Synthetic Hcrt2 has excitatory activity selectively on hypothalamic cells in culture. By analogy with other members of the incretin family, these peptides may fold into structures that resemble the structures of secretin and its homologs, even though their primary sequences are permuted, and act through dedicated G protein-coupled receptors that activate adenylyl cyclase (9). Two Hcrt peptides that differ in their amino acid sequences might indicate two Hcrt receptor subtypes.

What organismic functions could the Hcrt neuropeptides subserve? Stereotactic ablation and physiological studies have previously implicated the dorsal-lateral hypothalamus in feeding behavior (1013), blood pressure (14, 15), and central regulation of immune function (1618), although precise nuclei have not been correlated with these activities. The projections of Hcrt-producing cells indicate that the peptides function both within the hypothalamus and at a complex and diffuse network of targets in several regions of the brain.

Several neuropeptides with cell bodies located in the hypothalamus have been implicated in the control of energy balance (1932), both as promoters of food consumption (neuropeptide Y, galanin, and melanin-concentrating hormone), and as substances with anorectic or satiety-inducing effects (cholecystokinin, bombesin, corticotropin-releasing factor). The location of Hcrt-containing cell bodies in the posterior hypothalamus completely overlaps with that of melanin-concentrating hormone, although melanin-concentrating hormone has a more extensive distribution (3336), suggesting the possibility that Hcrt is synthesized in some of the same neurons that also produce melanin-concentrating hormone, a peptide with potent orexigenic activity. Future work will address this hypothesis as well as determine the central nervous system locations at which the Hcrt peptides bind. In this regard, the endogenous agonist for the melanocortin-4 receptor (MC4-R), a receptor with widespread distribution in the central nervous system (37) similar to the distribution of Hcrt fibers, is not known. Inactivation of the MC4-R by gene targeting results in an obese phenotype associated with hyperphagia, hyperinsulinemia, and hyperglycemia (38), a phenotype at least partially mimicked by transgenic overexpression of the recently described Agouti-related protein AGRP, which acts in vitro as an MC4-R antagonist (39). Perhaps among their activities the Hcrt neuropeptides act as agonists at MC4-Rs in opposition to AGRP.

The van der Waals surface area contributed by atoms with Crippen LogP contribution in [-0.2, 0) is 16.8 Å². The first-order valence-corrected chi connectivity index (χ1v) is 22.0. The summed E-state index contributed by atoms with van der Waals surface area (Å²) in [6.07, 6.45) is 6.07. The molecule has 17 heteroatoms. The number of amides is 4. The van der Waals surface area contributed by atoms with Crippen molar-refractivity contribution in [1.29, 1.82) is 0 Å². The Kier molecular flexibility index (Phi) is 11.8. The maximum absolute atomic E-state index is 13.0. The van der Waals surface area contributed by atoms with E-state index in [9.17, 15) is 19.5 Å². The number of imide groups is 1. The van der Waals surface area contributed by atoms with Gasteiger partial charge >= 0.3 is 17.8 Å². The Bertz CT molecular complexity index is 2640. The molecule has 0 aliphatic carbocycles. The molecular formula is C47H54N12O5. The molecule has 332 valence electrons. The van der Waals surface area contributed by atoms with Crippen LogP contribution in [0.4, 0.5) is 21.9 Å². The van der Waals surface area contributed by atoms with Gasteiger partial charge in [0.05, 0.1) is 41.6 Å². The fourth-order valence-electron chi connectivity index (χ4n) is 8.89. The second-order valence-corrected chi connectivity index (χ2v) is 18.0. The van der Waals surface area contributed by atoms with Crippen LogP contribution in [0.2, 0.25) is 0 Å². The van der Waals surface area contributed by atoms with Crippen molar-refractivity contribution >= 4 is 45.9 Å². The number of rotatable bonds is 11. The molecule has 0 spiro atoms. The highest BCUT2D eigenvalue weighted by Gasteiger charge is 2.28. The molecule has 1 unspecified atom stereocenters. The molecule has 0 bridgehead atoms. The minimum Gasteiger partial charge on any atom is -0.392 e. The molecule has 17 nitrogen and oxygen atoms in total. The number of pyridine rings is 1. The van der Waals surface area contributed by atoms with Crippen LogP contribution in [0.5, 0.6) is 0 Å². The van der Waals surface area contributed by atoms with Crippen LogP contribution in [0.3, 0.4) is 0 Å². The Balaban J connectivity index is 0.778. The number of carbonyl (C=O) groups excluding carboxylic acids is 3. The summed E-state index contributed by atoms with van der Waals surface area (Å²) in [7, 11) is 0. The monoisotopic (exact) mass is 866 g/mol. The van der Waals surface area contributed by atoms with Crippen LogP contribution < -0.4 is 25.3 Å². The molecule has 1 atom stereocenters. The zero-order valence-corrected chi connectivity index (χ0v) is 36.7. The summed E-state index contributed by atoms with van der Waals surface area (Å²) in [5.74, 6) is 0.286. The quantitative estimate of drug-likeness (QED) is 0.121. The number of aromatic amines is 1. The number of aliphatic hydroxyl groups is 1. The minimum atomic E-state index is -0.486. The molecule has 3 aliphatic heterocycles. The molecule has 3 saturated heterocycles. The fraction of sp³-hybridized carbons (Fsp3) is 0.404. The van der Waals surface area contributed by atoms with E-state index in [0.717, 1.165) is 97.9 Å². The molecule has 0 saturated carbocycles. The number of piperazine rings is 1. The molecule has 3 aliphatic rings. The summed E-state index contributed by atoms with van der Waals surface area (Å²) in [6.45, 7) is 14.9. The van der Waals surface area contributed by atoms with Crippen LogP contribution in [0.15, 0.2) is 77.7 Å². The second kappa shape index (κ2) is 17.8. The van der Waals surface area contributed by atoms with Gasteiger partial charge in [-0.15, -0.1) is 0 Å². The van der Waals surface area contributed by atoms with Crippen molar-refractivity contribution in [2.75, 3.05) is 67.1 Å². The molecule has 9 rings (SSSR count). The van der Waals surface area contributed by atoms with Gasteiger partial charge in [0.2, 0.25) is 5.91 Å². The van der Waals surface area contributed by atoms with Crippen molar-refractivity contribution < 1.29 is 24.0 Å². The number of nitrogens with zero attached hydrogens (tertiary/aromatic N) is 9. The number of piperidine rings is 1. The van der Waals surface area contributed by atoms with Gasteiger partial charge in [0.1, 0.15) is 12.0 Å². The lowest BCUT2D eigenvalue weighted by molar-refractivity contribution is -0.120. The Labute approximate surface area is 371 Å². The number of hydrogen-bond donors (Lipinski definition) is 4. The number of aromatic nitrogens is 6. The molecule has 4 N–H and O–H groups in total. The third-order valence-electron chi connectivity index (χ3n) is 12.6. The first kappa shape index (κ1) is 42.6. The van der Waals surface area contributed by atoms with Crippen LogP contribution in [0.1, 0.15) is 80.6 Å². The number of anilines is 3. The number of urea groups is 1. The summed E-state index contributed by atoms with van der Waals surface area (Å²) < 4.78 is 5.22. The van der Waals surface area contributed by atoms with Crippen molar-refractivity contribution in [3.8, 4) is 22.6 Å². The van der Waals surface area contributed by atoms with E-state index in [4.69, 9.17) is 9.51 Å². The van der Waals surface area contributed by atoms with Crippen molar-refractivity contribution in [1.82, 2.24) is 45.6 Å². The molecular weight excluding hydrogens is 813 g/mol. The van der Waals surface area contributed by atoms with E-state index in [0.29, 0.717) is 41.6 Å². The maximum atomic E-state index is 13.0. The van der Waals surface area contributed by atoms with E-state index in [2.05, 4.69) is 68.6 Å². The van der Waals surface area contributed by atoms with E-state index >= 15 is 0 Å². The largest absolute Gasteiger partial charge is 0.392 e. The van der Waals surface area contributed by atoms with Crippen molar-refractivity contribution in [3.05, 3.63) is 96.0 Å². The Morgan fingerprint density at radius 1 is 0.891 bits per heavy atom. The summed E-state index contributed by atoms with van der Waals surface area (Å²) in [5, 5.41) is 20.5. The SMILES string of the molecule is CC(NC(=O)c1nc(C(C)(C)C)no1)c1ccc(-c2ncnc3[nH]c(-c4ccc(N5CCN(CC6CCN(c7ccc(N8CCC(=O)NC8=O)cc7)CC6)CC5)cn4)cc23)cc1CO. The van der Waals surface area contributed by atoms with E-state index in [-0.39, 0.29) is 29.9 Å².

Acknowledgments

We thank Laurie McPherson, Devin Tighe and Briant Lee for excellent technical assistance. Supported in part by grants from the National Institutes of Health (GM32355, NS33396, AG11084), Air Force Office of Scientific Research (F49620-95-1-0247), Army Research Office (DAAH04-95-1-0616), Norwegian Research Council, Fyssen Foundation, and Digital Gene Technologies.

ABBREVIATION

Hcrt
hypocretin